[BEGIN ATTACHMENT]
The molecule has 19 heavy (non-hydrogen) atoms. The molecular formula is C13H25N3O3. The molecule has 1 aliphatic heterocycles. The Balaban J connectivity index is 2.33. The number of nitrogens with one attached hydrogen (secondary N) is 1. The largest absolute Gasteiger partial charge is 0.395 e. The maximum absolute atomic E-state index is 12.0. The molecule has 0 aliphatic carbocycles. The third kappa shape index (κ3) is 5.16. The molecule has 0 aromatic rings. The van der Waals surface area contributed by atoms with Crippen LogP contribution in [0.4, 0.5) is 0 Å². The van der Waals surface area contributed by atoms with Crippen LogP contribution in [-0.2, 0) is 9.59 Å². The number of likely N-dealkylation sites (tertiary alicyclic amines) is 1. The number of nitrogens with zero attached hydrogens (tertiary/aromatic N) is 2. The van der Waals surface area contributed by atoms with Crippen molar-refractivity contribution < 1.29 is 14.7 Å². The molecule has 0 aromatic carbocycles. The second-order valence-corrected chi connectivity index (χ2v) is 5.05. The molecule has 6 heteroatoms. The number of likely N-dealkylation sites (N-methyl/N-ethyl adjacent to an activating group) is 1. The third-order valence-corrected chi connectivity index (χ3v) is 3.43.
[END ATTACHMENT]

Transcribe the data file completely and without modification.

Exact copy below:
The molecule has 19 heavy (non-hydrogen) atoms. The molecular formula is C13H25N3O3. The molecule has 1 aliphatic heterocycles. The Balaban J connectivity index is 2.33. The number of nitrogens with one attached hydrogen (secondary N) is 1. The largest absolute Gasteiger partial charge is 0.395 e. The maximum absolute atomic E-state index is 12.0. The molecule has 0 aliphatic carbocycles. The third kappa shape index (κ3) is 5.16. The molecule has 0 aromatic rings. The van der Waals surface area contributed by atoms with Crippen LogP contribution in [0.4, 0.5) is 0 Å². The van der Waals surface area contributed by atoms with Crippen LogP contribution in [-0.2, 0) is 9.59 Å². The number of likely N-dealkylation sites (tertiary alicyclic amines) is 1. The number of nitrogens with zero attached hydrogens (tertiary/aromatic N) is 2. The van der Waals surface area contributed by atoms with Crippen molar-refractivity contribution < 1.29 is 14.7 Å². The molecule has 0 aromatic carbocycles. The second-order valence-corrected chi connectivity index (χ2v) is 5.05. The molecule has 6 heteroatoms. The number of likely N-dealkylation sites (N-methyl/N-ethyl adjacent to an activating group) is 1. The third-order valence-corrected chi connectivity index (χ3v) is 3.43.